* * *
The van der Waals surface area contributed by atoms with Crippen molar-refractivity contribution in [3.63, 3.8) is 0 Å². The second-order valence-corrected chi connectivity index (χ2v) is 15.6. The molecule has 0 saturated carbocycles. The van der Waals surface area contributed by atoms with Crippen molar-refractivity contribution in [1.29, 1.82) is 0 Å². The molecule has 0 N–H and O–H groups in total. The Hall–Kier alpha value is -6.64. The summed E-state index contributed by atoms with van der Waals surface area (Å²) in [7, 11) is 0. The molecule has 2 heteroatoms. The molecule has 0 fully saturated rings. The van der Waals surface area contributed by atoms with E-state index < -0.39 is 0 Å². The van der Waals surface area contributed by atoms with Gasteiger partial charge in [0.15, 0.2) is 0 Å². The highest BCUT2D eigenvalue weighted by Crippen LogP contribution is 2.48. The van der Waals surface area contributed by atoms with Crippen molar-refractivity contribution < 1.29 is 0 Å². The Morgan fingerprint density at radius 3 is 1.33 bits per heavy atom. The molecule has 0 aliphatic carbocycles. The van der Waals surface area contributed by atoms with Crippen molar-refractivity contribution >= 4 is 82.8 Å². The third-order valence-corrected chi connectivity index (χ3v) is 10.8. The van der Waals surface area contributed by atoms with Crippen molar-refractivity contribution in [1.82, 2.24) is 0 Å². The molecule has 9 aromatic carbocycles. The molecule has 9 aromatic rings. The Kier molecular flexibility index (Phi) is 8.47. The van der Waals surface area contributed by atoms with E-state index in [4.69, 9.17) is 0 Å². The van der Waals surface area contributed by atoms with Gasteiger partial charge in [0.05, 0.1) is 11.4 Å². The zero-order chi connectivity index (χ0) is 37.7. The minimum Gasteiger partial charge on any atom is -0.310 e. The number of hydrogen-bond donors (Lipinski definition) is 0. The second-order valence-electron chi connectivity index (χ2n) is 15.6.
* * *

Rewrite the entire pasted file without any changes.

The van der Waals surface area contributed by atoms with Crippen molar-refractivity contribution in [3.63, 3.8) is 0 Å². The second-order valence-corrected chi connectivity index (χ2v) is 15.6. The molecule has 0 saturated carbocycles. The van der Waals surface area contributed by atoms with Crippen molar-refractivity contribution in [1.29, 1.82) is 0 Å². The molecule has 0 N–H and O–H groups in total. The Hall–Kier alpha value is -6.64. The summed E-state index contributed by atoms with van der Waals surface area (Å²) in [7, 11) is 0. The molecule has 2 heteroatoms. The molecule has 0 fully saturated rings. The van der Waals surface area contributed by atoms with E-state index < -0.39 is 0 Å². The van der Waals surface area contributed by atoms with Gasteiger partial charge in [0.15, 0.2) is 0 Å². The highest BCUT2D eigenvalue weighted by Crippen LogP contribution is 2.48. The van der Waals surface area contributed by atoms with Crippen molar-refractivity contribution < 1.29 is 0 Å². The Morgan fingerprint density at radius 3 is 1.33 bits per heavy atom. The molecule has 0 aliphatic carbocycles. The van der Waals surface area contributed by atoms with Crippen molar-refractivity contribution >= 4 is 82.8 Å². The third-order valence-corrected chi connectivity index (χ3v) is 10.8. The van der Waals surface area contributed by atoms with Crippen molar-refractivity contribution in [1.82, 2.24) is 0 Å². The molecule has 9 aromatic carbocycles. The molecule has 9 aromatic rings. The Kier molecular flexibility index (Phi) is 8.47. The van der Waals surface area contributed by atoms with E-state index in [4.69, 9.17) is 0 Å². The van der Waals surface area contributed by atoms with Gasteiger partial charge in [0.05, 0.1) is 11.4 Å². The zero-order chi connectivity index (χ0) is 37.7. The minimum Gasteiger partial charge on any atom is -0.310 e. The number of hydrogen-bond donors (Lipinski definition) is 0. The second-order valence-electron chi connectivity index (χ2n) is 15.6.